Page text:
#291) A MOVIE (1958)

bruce-conner_a-movie_1958

#291) A MOVIE (1958)

OR “Less-Than-Precious Images”

Directed by Bruce Conner

Class of 1994

The Plot: Edited down from hours of stock footage, B-movies, and newsreels, “A MOVIE” is 12 minutes of seemingly random clips set to three of the four movements of Respighi’s “Pines of Rome”. As the film progresses (albeit with a few false endings), the clips seem to take on a narrative, or possibly an examination of how and why we watch movies. And for those of you with no interest in ‘50s experimental film, stick around for some brief nudity.

Why It Matters: The NFR write-up is primarily a regurgitation of the film that, thanks to a presumed typo, refers to the director as “Brucer” Conner. Clearly they are fans. There’s also a more detailed (and orthographically accurate) essay by art history professor Kevin Hatch.

But Does It Really?: It’s short and represents a director not found elsewhere on the list, so this checks out for me. Added bonus: “A MOVIE” is the kind of experimental film you are encouraged to add your own layers to. PLUS you get to watch all kinds of cool clips from other movies! There’s something for everyone!

Shout Outs: Among the clips featured are two tragic events turned NFR inductees: “Hindenburg Disaster Newsreel Footage” and “Tacoma Narrows Bridge Collapse”. On a significantly lighter note, Bruce Conner was partially inspired to make this film by the comic use of stock footage in “Duck Soup”.

Everybody Gets One: An up-and-comer in the San Francisco underground art scene, Bruce Conner was known for his assemblages: art pieces using found objects. He wanted to create a similar experience using film, but quickly learned how expensive and time-consuming it is to do your own filming. One trip to the bargain bin later, Conner started editing stock footage while listening to classical music on the radio (hence the inclusion of “Pines of Rome”). “A MOVIE” is Bruce Conner’s first film.

Seriously, Oscars?: Unsurprisingly, there was no Oscar nomination for the avant-garde “A MOVIE”. The Live-Action Short winner of 1958 was the Disney nature film “Grand Canyon”, which is as different a movie from “A MOVIE” as you can get.

Other notes

  • If you don’t know who made this film, the first thirty seconds have got you covered. I legitimately thought my computer froze on me.
  • I never went to film school, so sometimes this blog experience can turn into a significantly cheaper alternative. Case in point: While researching “A MOVIE” I learned that the countdown at the beginning of a film reel is called a “film leader”. Thanks, internet!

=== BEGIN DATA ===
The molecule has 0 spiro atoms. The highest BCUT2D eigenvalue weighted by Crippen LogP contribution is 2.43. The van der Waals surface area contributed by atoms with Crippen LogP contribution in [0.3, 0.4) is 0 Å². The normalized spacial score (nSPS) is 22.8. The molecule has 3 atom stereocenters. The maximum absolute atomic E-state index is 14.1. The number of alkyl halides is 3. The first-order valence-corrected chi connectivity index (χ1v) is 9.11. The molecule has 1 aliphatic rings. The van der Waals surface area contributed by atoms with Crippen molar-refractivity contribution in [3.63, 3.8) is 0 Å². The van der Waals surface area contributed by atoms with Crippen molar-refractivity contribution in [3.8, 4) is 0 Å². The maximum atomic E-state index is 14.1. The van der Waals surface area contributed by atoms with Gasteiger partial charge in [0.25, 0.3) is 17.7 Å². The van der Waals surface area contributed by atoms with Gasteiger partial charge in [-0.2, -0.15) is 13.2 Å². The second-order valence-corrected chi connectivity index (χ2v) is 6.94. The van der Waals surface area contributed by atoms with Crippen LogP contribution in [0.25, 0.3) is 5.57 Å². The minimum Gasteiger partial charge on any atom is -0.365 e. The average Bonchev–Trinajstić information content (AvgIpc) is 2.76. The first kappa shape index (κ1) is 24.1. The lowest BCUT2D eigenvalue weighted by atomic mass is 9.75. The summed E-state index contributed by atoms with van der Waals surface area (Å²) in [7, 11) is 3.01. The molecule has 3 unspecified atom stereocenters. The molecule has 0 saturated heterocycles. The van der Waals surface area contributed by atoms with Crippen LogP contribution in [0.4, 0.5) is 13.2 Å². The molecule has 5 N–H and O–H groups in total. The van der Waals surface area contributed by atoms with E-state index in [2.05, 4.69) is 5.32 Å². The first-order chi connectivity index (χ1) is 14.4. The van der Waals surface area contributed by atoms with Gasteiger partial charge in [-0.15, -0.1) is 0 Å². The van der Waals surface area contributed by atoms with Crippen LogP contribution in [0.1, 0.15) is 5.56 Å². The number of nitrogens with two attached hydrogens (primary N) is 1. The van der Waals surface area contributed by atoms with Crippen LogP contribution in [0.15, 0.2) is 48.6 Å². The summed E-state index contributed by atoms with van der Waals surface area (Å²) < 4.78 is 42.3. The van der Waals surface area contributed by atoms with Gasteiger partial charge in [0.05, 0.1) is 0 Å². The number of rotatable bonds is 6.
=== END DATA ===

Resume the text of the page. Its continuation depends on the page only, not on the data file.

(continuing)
• We begin as all movies should: with naughty footage from a ‘50s stag film. To the best of my knowledge, that’s Marilyn Monroe look-a-like Arline Hunter, whose footage Conner reused in 1973’s “Marilyn Times Five”.
  • Among the titles Conner purchased for this film are such names as “Thrills and Spills” and “Headlines of 1953”. There’s also an indeterminate Hopalong Cassidy movies, which I believe is the closest Hopalong will ever get to the Registry.
  • This whole thing is giving me very strong “Decasia” flashbacks. Though this footage is in much better condition; I would label it as “Pretty OK-sia”.
  • The most highlighted section of the film: footage from a submarine mixed with the aforementioned stag clip, plus an atomic bomb. The onslaught of innuendos would make Hitchcock proud.
  • All of this footage with motorcycles and car crashes leads to the obvious question: Where’s that fat guy taking a cannonball to the stomach? And while we’re at it, what about those clips of people testing out their flying machines?
  • Surprise guest star Teddy Roosevelt. Bully!
  • The third movement is when things get a bit dark. We got the Hindenburg and Tacoma, followed by plane crashes, firing squads, and malnourished children. It’s a real downer.
  • The last shot is a scuba diver at a shipwreck. If that’s not a metaphor for the kind of found art that Bruce Conner makes, I don’t know what is.

Legacy

  • Bruce Conner continued making all kinds of art up until his death in 2008, primarily repurposed found footage that deconstructs the movie-viewing experience. Most notable of his later work is “Report”, a meditation on news coverage following the JFK assassination.
  • I’m still in a Muppet state of mind, so I’ll use this as an excuse to play “Hey, A Movie!” from “The Great Muppet Caper”.
  • If “Pines of Rome” sounds familiar, you’re thinking of the flying whales from “Fantasia 2000”.

Further Viewing: “A Movie by Jen Proctor” is a 2010 shot-for-shot remake using YouTube clips. Be warned: This update contains 9/11 footage.

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